Cell & chemistry
The battery cells are the most important part of the battery system and the most important factor both for cost and performance on EV's.
The anode material in the vast majority of lithium-ion batteries is graphite powder.
Graphite materials are either synthetically-produced or mined from the ground, and then processed before being baked onto a copper foil to serve as anodes.
Graphite anodes meet the voltage requirements of most common Li-ion cathodes, are relatively affordable, extremely light, porous, and durable.
There are multiple cathode materials to choose from within the Li-ion battery space.
Originally, the primary active component of the cathode was cobalt. To reduce the dependencies to cobalt different chemistries are used.
Lithium nickel manganese cobalt oxides (NMC)
Lithium nickel manganese cobalt oxides are the most common chemistry on EV’s today.
The metal ratio varies. The version was NMC 111, then NMC 622 was the common followed by NCM 711. Many vendors are working on providing cells with an 811 metal ratio.
Lithium nickel cobalt aluminum oxides (NCA)
Lithium nickel cobalt aluminum oxides (NCA) are used by Panasonic.
Lithium iron phosphate battery (LFP)
A separator is a permeable membrane placed between a battery’s anode and cathode.
Liquid electrolytes in lithium-ion batteries consist of lithium salts in an organic solvent, such as ethylene carbonate, dimethyl carbonate, and diethyl carbonate.
A liquid electrolyte acts as a conductive pathway for the movement of cations passing from the negative to the positive electrodes during discharge and the opposite direction when charging.
Electrolytes based on solid materials are areas that many works on. These are called solid-state batteries. Currently, there are no concrete plans for any mass production EV with Solid-state batteries.
The current collector is used to provide the conduction of electrons from inside the electrochemical reaction to the external part without any reaction within the operation window.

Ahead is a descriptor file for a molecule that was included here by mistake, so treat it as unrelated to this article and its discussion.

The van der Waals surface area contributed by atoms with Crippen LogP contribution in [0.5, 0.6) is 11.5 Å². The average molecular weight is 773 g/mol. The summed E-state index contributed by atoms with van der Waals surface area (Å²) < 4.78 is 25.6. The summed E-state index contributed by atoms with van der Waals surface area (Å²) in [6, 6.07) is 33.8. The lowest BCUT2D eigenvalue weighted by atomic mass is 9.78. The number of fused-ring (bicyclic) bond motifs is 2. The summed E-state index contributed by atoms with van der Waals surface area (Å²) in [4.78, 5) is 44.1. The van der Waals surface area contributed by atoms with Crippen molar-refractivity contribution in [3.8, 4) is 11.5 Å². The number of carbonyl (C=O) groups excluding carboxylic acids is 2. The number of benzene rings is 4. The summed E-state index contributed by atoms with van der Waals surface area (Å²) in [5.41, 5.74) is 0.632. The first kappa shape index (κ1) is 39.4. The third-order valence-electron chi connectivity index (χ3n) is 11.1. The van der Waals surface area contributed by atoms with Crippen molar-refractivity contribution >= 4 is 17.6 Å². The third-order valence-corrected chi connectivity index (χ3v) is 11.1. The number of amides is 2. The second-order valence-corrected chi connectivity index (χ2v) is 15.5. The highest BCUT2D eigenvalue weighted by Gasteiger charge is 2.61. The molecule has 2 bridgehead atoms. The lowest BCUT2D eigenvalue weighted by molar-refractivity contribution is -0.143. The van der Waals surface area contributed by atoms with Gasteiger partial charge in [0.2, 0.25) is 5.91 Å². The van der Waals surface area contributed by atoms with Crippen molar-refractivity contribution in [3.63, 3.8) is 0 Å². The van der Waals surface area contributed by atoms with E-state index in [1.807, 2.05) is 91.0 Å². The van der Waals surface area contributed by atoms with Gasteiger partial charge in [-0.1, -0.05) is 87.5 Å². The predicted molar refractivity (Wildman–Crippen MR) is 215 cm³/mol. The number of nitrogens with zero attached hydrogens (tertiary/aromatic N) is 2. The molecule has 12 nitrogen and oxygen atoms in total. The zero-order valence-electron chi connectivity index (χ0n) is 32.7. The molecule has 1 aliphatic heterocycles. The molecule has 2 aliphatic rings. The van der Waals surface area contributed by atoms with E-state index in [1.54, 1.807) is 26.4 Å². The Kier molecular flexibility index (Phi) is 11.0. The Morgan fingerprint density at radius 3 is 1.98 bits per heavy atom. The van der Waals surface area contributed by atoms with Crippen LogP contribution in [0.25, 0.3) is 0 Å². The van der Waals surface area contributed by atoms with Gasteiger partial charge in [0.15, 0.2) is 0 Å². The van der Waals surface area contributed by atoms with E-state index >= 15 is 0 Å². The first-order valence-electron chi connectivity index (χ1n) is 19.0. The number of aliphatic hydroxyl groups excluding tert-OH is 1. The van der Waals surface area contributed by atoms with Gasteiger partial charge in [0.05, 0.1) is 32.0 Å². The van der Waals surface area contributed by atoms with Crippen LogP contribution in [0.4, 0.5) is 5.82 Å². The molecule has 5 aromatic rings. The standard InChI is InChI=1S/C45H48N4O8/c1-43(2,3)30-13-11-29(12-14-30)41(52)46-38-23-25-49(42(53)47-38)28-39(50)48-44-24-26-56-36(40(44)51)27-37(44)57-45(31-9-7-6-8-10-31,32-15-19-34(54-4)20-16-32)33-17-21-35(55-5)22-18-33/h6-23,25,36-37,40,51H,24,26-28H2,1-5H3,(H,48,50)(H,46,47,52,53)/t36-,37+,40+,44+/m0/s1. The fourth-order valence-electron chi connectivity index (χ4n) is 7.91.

Currently used collectors are mostly made of aluminum or copper foils.
Cells for EV’s come in 3 different housings
A cylindrical cell consists of sheet-like anodes, separators, and cathodes that are sandwiched, rolled up, and packed into a cylinder-shaped can. This is the form factor that has been used for years in the market.
One advantage is mechanical stability. The round shape of the battery distributes the internal pressure from side reactions over the cell circumference almost evenly. This allows the cell to tolerate a higher level of internal pressure without deformation.
Tesla is one of the few EV manufacturers that uses this.
Li-ion cells with prismatic housing consist of large sheets of anodes, cathodes, and separators sandwiched, rolled up, and pressed to fit into a hard-plastic or metallic housing in cubic form. The electrodes can also be assembled by layer stacking rather than jelly rolling.
Parts of the electrode and separator sheets of a prismatic cell that are close to the container corners can experience more stress. This can damage electrode coating and lead to the non-uniform distribution of the electrolyte.
When combining prismatic cells into packs, the cell box-like shape enables optimal use of the available space. However, this optimal space is achieved at the cost of more challenging thermal management. This is because there are no space cavities between the cells as there are in a pack of cylindrical cells.
Pouch cells do not have a rigid enclosure like prismatic and cylinder cells and use a sealed flexible foil as the cell container.
This makes it the most efficient use of space and achieves a 90 to 95 percent packaging efficiency, the highest among battery packs, advantages of flexible size, and safety performance. Eliminating the metal enclosure reduces weight but the cell needs some alternative support in the battery compartment.
Swelling Pouch Cell Battery as a Result of Gas Generation During Charge and Discharge
The electrode and separator layers of a pouch cell are stacked rather than jelly-rolled. With pouch cells, the designer should allocate enough space for the cell swelling. A swelling of as much as 8% to 10% can occur after 500 cycles.
The below table list the cells used on the different all-electric Audi models. Click on model-name for more details about the cells.
|Audi e-tron 50||Samsung SDI||Prismatic||60AH||?||NCM 622|
|Audi e-tron 55||Samsung SDI||Prismatic||60AH||?||NCM 622|
|Audi e-tron 55||LG Chem LGX N2.1||Pouch||60AH||268 Wh/kg||NCM 622|
|Audi Q4 e-tron||LG Chem LGX E78||Pouch||78AH||265 Wh/kg||NCM 712|
|Audi e-tron GT||LG Chem E66A||Pouch||64.6AH||263 Wh/kg||NCM 712|
Volkswagen Unified Cell
Volkswagen has decided to standardize on a prismatic cell with standard size and packaging.
The standardization will reduce the cell cost by 50%. 80% of the VW models will use unified cells.
The first Audi model will be using it in 2025 on the new SSP-platform.
VW’s unified cell technology uses the same physical pack formats, just with different chemistries inside, to make designing future EVs less expensive and requiring less time. The unified cell dimensions are approximately 32 x 12 x 3 cm.
The ground breaking cermony for this factory was july 7. 2022.